OSHA Orders Alaska-Based Youth Treatment Provider to Reinstate Whistleblower Who Was Fired After Reporting Safety Concerns at the Facility

In a press release issued last week, the U.S. Department of Labor’s Occupational Safety and Health Administration (OSHA) announced that Anchorage, Alaska- based North Star Behavioral Health System has been ordered to reinstate and pay over $250,000 to an employee who was terminated in retaliation for reporting safety concerns regarding the facility’s water supply.

An investigation conducted by OSHA’s Whistleblower Protection Program found that the company violated the whistleblower provision of the Safe Drinking Water Act (SDWA) when it terminated an employee after he reported concerns about safe drinking water and a lack of appropriate licensing by a North Star manager who held certain regulatory responsibilities regarding the facility’s drinking water system. Following the employee’s complaint to state agencies, North Star not only ordered him to refrain from future contact with regulatory agencies but terminated him for allegedly sabotaging the facility’s water supply, allegations which OSHA determined by to be unsubstantiated.

In addition to reinstating the whistleblower, OSHA ordered that North Star must pay him nearly $60,000 in back wages, $75,000 in emotional distress damages, $100,000 in punitive damages, $2,018 in compensatory damages, and approximately $35,600 in attorney fees. Finally, North Star must post OSHA’s whistleblower protection fact sheet at its Anchorage facility.

The Employment Law Group® law firm has an extensive nationwide whistleblower practice  representing employees who have been victims of retaliation.

Citigroup Whistleblower Receives $31 Million Award as Part of False Claims Act Settlement

Sherry Hunt, a whistleblower who helped the U.S. government recover $158.3 million, will receive a $31 million portion of the False Claims Act settlement paid by Citigroup Inc. (Citi). Hunt filed a complaint against Citi on August 5, 2011 in the U.S. District Court for the Southern District of New York, alleging that Citi knowingly and wrongfully approved loans for government insurance that did not qualify under Federal Housing Administration (FHA) rules.  The settlement was reached out of court one month after U.S. Attorney Preet Bharara in Manhattan agreed to join Hunt’s suit on behalf of the government.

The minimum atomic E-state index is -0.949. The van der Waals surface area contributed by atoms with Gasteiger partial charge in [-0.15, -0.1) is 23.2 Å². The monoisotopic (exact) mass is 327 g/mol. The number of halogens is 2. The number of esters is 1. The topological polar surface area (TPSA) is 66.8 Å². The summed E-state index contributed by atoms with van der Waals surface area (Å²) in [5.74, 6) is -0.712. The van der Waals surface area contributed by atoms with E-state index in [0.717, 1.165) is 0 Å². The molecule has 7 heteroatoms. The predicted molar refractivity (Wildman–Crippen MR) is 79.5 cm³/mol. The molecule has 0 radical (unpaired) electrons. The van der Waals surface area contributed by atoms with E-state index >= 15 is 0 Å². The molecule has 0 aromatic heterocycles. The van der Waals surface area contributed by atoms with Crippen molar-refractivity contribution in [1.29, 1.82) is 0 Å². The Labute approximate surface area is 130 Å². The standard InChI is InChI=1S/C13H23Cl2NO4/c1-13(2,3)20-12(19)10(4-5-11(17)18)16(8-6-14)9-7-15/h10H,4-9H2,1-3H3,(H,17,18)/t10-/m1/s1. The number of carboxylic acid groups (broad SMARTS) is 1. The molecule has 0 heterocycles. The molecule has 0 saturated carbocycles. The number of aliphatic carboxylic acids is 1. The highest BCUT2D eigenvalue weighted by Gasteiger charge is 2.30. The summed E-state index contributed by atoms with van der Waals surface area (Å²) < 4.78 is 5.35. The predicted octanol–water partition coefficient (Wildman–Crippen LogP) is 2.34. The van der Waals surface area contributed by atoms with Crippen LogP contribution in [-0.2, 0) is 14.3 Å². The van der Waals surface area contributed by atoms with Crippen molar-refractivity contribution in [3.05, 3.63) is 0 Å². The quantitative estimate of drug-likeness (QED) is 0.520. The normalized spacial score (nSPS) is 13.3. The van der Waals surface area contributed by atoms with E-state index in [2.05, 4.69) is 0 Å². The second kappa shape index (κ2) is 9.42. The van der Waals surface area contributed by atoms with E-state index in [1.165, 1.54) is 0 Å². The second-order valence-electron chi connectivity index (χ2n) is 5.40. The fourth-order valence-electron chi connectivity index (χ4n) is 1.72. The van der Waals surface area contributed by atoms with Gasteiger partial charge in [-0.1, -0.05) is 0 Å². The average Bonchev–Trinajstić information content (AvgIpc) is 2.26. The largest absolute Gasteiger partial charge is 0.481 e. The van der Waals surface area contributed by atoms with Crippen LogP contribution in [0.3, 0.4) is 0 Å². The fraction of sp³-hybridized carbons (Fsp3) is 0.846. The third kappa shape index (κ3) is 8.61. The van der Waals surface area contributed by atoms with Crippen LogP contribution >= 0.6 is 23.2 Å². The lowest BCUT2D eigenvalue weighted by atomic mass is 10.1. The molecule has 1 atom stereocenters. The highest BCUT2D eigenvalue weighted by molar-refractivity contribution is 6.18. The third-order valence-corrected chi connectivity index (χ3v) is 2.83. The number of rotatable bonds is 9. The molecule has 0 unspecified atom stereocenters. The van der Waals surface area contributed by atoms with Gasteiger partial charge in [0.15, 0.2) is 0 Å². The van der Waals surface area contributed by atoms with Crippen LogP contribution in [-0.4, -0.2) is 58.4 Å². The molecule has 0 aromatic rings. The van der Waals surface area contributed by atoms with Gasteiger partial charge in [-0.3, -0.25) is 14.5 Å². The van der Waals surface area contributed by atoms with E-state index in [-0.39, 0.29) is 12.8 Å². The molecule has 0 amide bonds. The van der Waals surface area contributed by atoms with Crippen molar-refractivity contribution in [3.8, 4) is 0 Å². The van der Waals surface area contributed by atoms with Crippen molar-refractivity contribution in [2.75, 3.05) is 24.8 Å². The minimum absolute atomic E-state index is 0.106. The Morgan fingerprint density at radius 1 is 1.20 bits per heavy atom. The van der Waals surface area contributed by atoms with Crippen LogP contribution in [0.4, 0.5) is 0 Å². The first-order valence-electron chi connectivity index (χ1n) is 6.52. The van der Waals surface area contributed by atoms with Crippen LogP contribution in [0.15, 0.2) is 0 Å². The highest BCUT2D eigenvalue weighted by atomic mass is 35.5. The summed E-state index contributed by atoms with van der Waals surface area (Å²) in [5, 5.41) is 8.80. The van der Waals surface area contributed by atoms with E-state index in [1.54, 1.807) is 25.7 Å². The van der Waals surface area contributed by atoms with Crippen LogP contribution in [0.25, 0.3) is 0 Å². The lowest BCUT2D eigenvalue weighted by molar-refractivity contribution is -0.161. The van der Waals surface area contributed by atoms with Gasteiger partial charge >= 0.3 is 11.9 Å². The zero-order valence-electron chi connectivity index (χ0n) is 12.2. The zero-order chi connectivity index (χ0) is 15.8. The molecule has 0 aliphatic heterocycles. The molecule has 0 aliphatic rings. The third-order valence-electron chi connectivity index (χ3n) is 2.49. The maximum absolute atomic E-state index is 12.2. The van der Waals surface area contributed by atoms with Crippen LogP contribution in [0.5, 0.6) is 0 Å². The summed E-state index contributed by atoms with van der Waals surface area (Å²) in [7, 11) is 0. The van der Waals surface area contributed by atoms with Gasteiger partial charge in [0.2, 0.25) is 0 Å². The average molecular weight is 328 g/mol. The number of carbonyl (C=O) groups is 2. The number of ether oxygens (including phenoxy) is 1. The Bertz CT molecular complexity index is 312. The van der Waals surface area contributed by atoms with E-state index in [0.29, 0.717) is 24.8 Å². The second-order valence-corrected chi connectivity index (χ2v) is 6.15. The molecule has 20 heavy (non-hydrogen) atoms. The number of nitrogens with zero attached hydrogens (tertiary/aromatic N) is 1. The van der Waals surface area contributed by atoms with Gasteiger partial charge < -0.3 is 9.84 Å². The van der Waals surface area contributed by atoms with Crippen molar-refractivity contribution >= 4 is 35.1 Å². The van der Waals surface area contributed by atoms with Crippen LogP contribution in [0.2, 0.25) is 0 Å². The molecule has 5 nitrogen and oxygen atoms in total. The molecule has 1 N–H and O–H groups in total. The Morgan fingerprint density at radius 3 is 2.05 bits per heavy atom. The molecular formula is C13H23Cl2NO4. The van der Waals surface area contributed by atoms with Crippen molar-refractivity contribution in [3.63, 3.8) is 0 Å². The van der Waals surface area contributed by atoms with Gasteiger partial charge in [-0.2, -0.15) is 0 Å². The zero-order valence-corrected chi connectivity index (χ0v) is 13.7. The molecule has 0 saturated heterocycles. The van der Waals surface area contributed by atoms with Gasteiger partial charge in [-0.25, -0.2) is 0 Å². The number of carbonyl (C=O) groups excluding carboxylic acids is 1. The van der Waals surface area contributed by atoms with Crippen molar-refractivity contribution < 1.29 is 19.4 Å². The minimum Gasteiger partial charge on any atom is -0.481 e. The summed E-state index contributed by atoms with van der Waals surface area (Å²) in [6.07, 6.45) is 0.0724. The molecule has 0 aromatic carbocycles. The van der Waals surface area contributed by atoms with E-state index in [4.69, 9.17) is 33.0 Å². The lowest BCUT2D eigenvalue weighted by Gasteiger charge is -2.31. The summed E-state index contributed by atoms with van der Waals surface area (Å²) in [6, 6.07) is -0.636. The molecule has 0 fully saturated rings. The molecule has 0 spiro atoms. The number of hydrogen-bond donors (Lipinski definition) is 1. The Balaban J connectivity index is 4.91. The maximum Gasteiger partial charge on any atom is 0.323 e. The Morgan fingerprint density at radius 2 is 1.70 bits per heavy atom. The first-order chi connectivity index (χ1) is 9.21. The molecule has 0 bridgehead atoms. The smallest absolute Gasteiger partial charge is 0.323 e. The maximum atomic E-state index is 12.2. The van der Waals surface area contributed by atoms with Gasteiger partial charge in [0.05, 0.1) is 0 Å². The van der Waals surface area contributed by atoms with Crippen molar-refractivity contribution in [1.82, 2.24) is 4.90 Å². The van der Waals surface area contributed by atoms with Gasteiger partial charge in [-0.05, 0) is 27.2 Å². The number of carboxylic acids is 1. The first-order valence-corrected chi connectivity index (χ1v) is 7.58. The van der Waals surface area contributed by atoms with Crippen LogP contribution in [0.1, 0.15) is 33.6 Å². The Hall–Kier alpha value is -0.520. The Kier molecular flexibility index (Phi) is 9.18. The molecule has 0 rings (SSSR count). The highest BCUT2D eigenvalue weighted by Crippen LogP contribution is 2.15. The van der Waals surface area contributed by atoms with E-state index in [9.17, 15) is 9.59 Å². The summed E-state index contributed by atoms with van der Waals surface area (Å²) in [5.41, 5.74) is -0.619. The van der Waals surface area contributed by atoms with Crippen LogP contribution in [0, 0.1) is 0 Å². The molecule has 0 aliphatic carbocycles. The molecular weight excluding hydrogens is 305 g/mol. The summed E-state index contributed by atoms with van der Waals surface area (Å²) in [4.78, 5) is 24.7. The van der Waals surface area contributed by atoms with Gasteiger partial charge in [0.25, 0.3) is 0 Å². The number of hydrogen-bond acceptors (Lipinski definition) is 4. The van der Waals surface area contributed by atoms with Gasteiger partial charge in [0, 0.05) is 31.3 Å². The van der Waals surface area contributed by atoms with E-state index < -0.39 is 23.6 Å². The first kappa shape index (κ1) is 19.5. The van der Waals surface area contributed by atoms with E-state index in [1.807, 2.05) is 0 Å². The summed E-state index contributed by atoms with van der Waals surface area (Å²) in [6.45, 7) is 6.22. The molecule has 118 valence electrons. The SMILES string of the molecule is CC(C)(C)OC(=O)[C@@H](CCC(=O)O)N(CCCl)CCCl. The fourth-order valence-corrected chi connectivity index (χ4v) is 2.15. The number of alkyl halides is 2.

In November 2004, Hunt started working for Citi as a vice president in the mortgage unit.  She supervised sixty-five mortgage underwriters responsible for protecting the company from fraud and bad investments. Citi vouched for the quality of loans sold by investors or approved investors for government mortgage insurance products.  For investors, this stamp of approval meant that if borrowers stopped paying, Citi stood behind the defaulted mortgages. But, according to Hunt, she began to notice a series of discrepancies by 2006.  Hunt claimed Citi was buying mortgages from outside lenders with doctored tax forms, phony appraisals and missing signatures.  Hunt identified and reported those defects in regular reports to her bosses.

Hunt believed that Citi incentivized employees to push faulty mortgages because their salaries depended upon a high percentage of approved loans. By late 2007, Hunt noticed that about sixty percent of the mortgages bought by Citi were missing some form of documentation. Hunt reported this to her boss, Richard Bowen III, and he sent an alert email to Citi executives in November 2007. However, his effort resulted in no noticeable changes, except that by April 1, 2008, after Hunt went public with her information, she had been transferred to the quality-control group where she went from overseeing sixty-five people to overseeing none.

While working at the quality control group, Hunt noticed further abusive practices.  In November 2009, Hunt found a list of about 1,000 possibly fraudulent loans, some that had been in the queue for more than two years without any action by the quality control group.  This group was supposed to investigate mortgages for fraud and within a month notify the FHA of any fraud found; no reports were sent to FHA until July 2011 when the U.S. Attorney’s Office in Manhattan issued a subpoena. Hunt also recalled an event in November 2010, when Ross Leckie, a senior director of CitiMortgage’s retail bank mortgage unit, sent an email ordering the quality control teams to drive down the defect rate on home loans by “brute force.”